Saturday, November 14, 2009

Another manufactured home park closure

Published June 30, 2006, in the Keizertimes

Faced with losing their homes, many residents of Berkshire Estates Manufactured Home Park felt they had nowhere to turn.

All pleas seemed to fall on deaf ears.

"It just felt like we had no one backing us up," said Terra Stull, a resident of Berkshire.

Getting involved from the outset didn't seem to matter.

In April, a sign was placed at the entrance to the manufactured home park notifying residents of a public hearing regarding the proposed land-use change. The change would allow the Berkshire owners to convert the park to a development of conventional single-family homesites, and the current residents would have to move their homes.

At the meeting, a throng of residents turned out to implore city hearings officer Jeff Litwak to decide against the land-use shift.

However, the hearing officer can decide such cases only on the uses allowed by the city's development codes. He can't base his rulings on any human impacts of a requested change.

Litwak addressed the residents' remarks in his final decision approving the land use revision.

"The hearings officer read each written comment and believes that the residents of manufactured home parks understandably feel unprotected by the requirements in the city's code for conversions of these parks," wrote Litwak. "The hearings officer recommends that the city of Keizer review its code requirements and the impacts on the residents of manufactured home parks."

Stull said that was the most frustrating part of the entire process.

"If this had been a moral issue, we would have won, but everything Derek L. Brown and associates did was perfectly legal," she said.

Derek L. Brown and Associates is the umbrella company that owns the park.

Stull and her family tried to get help from their mortgage company with moving expenses, but their negotiations went nowhere. They've since contacted an attorney and come to grips with declaring bankruptcy.

"It's the only option that we have left. We can't come up with the $15,000 needed to move by the end of January," she said.

So, what can be done?

Nate Brown, Keizer community development director, said the city tries to take a "hands off" approach when telling property owners what they can and cannot do.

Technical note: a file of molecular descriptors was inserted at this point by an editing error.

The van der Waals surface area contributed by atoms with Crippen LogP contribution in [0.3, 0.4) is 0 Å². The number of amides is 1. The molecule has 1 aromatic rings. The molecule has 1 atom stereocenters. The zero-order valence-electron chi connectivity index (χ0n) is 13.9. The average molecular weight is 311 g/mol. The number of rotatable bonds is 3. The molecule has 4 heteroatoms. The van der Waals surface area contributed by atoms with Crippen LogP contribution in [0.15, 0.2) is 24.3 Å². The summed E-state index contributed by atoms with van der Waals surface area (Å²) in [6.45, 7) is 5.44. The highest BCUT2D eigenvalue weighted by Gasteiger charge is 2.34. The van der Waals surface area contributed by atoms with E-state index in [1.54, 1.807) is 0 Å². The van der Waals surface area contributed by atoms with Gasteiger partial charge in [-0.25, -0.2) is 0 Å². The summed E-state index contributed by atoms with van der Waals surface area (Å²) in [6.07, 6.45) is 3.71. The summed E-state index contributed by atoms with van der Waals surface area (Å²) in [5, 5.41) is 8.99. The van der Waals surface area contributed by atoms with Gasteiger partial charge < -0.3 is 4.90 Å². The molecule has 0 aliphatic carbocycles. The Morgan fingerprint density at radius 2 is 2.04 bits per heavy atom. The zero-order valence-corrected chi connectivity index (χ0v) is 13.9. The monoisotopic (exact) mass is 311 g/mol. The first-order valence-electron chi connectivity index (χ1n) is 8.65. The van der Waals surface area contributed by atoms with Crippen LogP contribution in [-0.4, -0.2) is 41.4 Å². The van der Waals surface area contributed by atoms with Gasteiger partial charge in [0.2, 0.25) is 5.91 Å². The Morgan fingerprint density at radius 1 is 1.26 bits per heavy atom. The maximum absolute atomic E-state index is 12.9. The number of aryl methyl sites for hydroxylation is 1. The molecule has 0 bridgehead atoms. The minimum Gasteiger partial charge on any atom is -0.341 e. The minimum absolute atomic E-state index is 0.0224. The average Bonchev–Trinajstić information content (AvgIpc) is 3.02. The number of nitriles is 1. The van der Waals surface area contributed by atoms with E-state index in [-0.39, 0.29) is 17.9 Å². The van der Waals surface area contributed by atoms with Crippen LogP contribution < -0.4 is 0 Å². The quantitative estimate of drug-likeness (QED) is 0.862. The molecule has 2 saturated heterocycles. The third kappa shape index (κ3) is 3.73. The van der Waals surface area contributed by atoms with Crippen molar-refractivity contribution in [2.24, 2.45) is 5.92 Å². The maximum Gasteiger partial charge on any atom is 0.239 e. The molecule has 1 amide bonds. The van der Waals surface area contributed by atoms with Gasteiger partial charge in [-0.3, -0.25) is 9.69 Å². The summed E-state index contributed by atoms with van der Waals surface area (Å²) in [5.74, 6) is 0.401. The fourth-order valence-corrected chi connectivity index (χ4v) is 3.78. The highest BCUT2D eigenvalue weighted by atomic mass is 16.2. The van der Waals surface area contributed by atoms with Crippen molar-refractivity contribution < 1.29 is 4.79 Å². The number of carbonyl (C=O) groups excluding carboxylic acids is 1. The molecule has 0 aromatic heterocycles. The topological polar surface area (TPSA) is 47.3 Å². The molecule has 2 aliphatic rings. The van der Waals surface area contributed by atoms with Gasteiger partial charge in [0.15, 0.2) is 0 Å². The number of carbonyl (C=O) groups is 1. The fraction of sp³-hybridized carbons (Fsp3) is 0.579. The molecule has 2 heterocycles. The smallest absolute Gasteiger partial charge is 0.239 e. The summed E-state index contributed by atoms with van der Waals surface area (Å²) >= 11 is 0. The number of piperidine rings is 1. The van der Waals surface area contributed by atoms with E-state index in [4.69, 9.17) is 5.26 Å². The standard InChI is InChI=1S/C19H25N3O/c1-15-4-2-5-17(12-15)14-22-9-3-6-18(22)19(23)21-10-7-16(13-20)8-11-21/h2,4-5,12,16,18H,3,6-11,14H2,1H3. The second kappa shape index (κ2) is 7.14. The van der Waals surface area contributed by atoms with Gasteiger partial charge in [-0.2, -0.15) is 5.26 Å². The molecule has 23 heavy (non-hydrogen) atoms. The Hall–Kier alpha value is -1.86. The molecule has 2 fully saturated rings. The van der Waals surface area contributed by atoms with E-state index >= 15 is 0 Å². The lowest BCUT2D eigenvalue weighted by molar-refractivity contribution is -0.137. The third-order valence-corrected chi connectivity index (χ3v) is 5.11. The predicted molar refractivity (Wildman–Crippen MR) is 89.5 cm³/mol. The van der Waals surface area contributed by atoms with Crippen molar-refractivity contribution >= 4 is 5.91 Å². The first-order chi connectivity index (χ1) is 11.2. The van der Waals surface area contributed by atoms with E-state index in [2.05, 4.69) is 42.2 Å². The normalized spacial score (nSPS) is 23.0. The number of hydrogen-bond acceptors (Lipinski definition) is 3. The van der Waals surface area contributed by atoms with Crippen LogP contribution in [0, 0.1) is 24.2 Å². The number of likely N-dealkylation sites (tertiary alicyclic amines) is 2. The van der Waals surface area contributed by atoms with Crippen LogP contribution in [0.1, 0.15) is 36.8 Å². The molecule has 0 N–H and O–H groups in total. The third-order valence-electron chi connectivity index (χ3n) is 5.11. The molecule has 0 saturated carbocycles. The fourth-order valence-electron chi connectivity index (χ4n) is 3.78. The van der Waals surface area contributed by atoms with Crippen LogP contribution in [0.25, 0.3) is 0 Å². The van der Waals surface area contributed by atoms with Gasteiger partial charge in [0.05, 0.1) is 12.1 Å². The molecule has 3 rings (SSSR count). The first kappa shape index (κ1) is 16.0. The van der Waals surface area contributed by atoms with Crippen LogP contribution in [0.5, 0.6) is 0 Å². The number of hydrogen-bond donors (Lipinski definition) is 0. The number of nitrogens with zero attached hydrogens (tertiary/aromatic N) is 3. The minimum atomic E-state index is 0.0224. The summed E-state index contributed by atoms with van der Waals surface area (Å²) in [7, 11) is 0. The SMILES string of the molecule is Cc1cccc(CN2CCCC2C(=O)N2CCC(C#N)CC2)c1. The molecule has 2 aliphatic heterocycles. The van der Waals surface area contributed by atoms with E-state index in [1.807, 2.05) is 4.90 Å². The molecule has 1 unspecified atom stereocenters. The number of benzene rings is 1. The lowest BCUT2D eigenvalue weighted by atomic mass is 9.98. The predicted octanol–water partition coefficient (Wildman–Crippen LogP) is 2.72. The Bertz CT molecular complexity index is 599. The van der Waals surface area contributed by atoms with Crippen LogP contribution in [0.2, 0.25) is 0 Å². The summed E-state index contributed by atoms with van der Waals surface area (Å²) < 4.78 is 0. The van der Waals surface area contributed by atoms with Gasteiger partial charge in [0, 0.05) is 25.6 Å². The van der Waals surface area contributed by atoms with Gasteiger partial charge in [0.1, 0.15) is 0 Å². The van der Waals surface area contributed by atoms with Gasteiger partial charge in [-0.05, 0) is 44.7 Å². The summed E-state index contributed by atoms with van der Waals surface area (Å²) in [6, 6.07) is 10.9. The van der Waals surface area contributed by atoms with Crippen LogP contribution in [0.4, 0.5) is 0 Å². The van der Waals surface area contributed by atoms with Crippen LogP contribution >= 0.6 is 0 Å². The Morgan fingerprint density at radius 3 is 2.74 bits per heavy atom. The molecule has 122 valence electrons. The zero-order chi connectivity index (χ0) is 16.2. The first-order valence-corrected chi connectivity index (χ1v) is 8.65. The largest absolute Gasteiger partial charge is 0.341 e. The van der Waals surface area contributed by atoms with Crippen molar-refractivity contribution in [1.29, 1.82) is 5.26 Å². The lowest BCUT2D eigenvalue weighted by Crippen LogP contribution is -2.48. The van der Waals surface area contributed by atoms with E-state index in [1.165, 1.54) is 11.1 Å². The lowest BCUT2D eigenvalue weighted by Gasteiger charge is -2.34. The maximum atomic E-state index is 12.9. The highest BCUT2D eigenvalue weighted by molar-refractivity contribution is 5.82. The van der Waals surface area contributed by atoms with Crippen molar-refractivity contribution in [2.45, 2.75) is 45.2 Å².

"As long as the owners are abiding by the codes we set, we try not to get involved," said Brown.

In fact, many of the concerns raised had to do with contractual agreements between the park residents as renters and property owners, a limited-liability corporation.

Problems regarding the upkeep of the park topped the list, but some residents also chafed at paying $20,000 in fees to buy into the park only to have it pulled out from under their feet mere months after the contracts had been signed.

"Those are problems that need to be addressed in the courts, not at city hall," said Brown. "The owners may have acted inappropriately, but the city government is not the place to turn to rectify that situation."

Brown ceded that it may be possible for the city to take a more active role in notification when such applications appear on the horizon but, for the most part, the only records the city possesses telling them who lives there are the monthly utility bills.

Several Berkshire residents were upset at what they felt was a lack of notification from the city regarding the May hearing, but Brown stands by the city's requirements of posting a sign at the entrance of the park and publishing notices in the local papers.

"Word of the hearing did get out and people did show up," Brown said.

If there were any relief possible, it would have to come from the state Legislature.

Berkshire resident Art Heitz said he would like to see the Legislature require that park owners refund all or part of the park package fees if they decide to close the park.

"It would make them think twice about closing them, but it would also be an incentive to provide better upkeep to attract new residents and keep the parks profitable," Heitz said.

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